Carol returns reluctantly to her emotionally dysfunctional family, only to find herself in a battle of wills with Ethan, the handsome, aggressive co-owner of her family firm and the only man strong enough to master her and make her fall in love. Blonde, tanned and beautiful, Carol is a typical Californian rich girl of the '80s. But Carol moves from San Francisco to Italy for 2 years, desperate to escape the tug-of-war she and her sister Rachel and brother Dave are constantly finding themselves after their parents' unpleasant divorce. She also wanted to escape the disapproval of her siblings, parents and grandparents at her chosen profession in life as a personal chef.
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Carol's life as a budding, learning chef on the Continent is cut short when her sister phones her to tell her that her grandfather, whom Carol has barely spoken to in the past couple years, is losing a battle with cancer. Carol doesn't love her grandfather and doesn't particularly want to see any of her critical and emotionally distant family members, but in a fit of sentimentality and longing for love, she agrees to come home to pay her last respects. She packs up and flies to San Francisco, only to be nearly thwarted at her grandfather's hospital bed by his young 30-year old godson, the ambitious, arrogant and autocratic Ethan, whom Carol never liked growing up and barely spoke to after he went away to college a decade ago. Ethan is all grown up now, and Carol is surprised that the boy has become a man. An autocratic, high-handed, authoritative man (our favorite kind in fiction, after all). Ethan is protective of Carol's old man and warns Carol not to agitate him, which Carol takes offense at. This is HER grandfather, after all. She says good bye to her grandfather and grieves quietly as he dies, sad mainly that she did not know him better while he was living, all the while keenly aware of the laser-like gaze of Ethan. She resolves that she will not speak to Ethan when she inherits her share of the family property development firm.
But after her grandfather passes away, it emerges that Ethan has a controlling interest in the privately held company, in which Carol and her family members have only inherited small shares. This means that in effect, Ethan has control of the Hawkes family's firm. While Carol's family members cannot withstand Ethan's dominant personality and submit eventually to his control, Carol cannot bring herself to let him act like he's the boss, for no other reason than that his high-handedness irks her. (Carol has no real interest in real estate and construction.) Carol and Ethan begin a battle of wills to control the company, though the control of the company issue masks the real one, which is - surprise! - their attraction to each other. (Didn't see that one coming, did you?) They bicker over contracts with clients and the choice of sub-contractors and the like, and slowly develop a grudging respect for each other's intellect and instincts. But Ethan still harbors the belief that Carol drove her grandfather so crazy that it led to his early death and blames her for the old man's pain, no matter how much Carol insists that it was her grandfather who was distant with her. Mr. Hawkes was the kind of charming, charismatic, seemingly kind man to outsiders, but a cold man to his own family. Ethan refuses to believe this and persists in believing that his mentor and paternal father figure can do no wrong.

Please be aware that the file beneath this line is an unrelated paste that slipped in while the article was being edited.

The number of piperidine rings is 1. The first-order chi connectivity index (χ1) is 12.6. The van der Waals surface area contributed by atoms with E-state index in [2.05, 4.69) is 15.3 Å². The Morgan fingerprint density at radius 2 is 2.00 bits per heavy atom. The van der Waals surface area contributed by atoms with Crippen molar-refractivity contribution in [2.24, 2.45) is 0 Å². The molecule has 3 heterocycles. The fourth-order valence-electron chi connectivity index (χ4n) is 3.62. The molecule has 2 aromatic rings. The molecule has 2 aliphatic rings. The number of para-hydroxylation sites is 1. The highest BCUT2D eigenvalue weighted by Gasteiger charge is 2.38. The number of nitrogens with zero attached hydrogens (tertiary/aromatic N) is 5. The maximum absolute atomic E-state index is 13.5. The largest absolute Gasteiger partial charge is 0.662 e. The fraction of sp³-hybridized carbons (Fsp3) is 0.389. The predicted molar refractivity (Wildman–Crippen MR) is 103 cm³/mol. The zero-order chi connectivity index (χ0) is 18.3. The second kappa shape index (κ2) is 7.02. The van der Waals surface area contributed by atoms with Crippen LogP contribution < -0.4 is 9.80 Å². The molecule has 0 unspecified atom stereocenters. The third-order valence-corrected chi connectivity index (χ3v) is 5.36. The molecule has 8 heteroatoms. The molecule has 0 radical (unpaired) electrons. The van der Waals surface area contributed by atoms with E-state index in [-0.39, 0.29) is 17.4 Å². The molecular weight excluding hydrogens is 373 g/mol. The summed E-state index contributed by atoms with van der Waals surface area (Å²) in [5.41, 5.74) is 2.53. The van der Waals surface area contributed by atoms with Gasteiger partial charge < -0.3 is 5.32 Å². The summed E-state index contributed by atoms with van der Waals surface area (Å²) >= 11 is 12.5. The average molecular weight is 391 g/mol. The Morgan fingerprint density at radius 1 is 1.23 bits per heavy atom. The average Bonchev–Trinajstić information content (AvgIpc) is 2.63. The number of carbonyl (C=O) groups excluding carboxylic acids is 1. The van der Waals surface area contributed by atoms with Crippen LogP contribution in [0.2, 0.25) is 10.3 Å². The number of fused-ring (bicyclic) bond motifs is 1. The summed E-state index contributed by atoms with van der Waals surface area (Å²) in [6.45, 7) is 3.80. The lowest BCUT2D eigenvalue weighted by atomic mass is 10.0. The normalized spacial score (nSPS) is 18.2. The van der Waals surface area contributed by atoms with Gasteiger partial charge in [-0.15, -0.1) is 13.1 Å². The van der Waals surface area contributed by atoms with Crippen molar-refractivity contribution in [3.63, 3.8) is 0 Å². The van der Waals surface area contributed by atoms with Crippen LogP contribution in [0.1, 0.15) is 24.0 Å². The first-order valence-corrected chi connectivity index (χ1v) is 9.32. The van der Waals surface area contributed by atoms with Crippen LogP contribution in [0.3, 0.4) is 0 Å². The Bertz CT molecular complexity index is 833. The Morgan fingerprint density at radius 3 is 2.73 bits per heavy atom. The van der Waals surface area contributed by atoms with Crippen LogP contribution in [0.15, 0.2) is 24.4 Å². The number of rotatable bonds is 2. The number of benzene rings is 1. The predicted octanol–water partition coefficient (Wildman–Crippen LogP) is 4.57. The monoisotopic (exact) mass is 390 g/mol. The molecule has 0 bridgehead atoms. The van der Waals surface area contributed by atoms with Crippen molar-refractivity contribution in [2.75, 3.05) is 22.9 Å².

At a Christmas party at Ethan's house, Carol's feelings begin to get confused as the attraction and closeness builds between her and Ethan, and his sister tells her how much Ethan missed having a father figure in his life after his own father died when he was eight years old, and Carol's grandfather took Ethan under his wing. Carol is envious that her grandfather showed so much warmth to Ethan, the grandson and male heir he always wished he could have (Carol's brother being a feckless party animal), and never showed that warmth to her. But as much as she is growing to love Ethan, the wall of mistrust still exists between them. It only comes to an end after Rachel admits to Ethan, while drunk, that their grandfather constantly criticized and manipulated Carol and pushed her away, and did the same to Rachel, because they weren't male or interested in the family business. Shocked and remorseful now, Ethan seeks out Carol with a new vulnerable humility, and tells her he would have never believed that a man he admired so much could turn out to be so vicious and cold. He apologizes to Carol and soothes her brittle pride and hurt feelings, and they end up confessing their love for each other quite possessively and falling into bed together.
Best part of story, including ending:
I didn't like this story, I thought it was kind of weak in terms of the characters and their conflicts.
Best scene in story:
When Carol comes home and is greeted more enthusiastically by the family's Great Dane than her parents or siblings. It was kind of sad, but also a well written scene thematically
Opinion about the main character:
I did like that Carol recognized that her family wasn't accepting her for who she was and were damaging her self-esteem and ran away, but the way she lets Ethan boss her around, it doesn't seem like her self-esteem grew that much.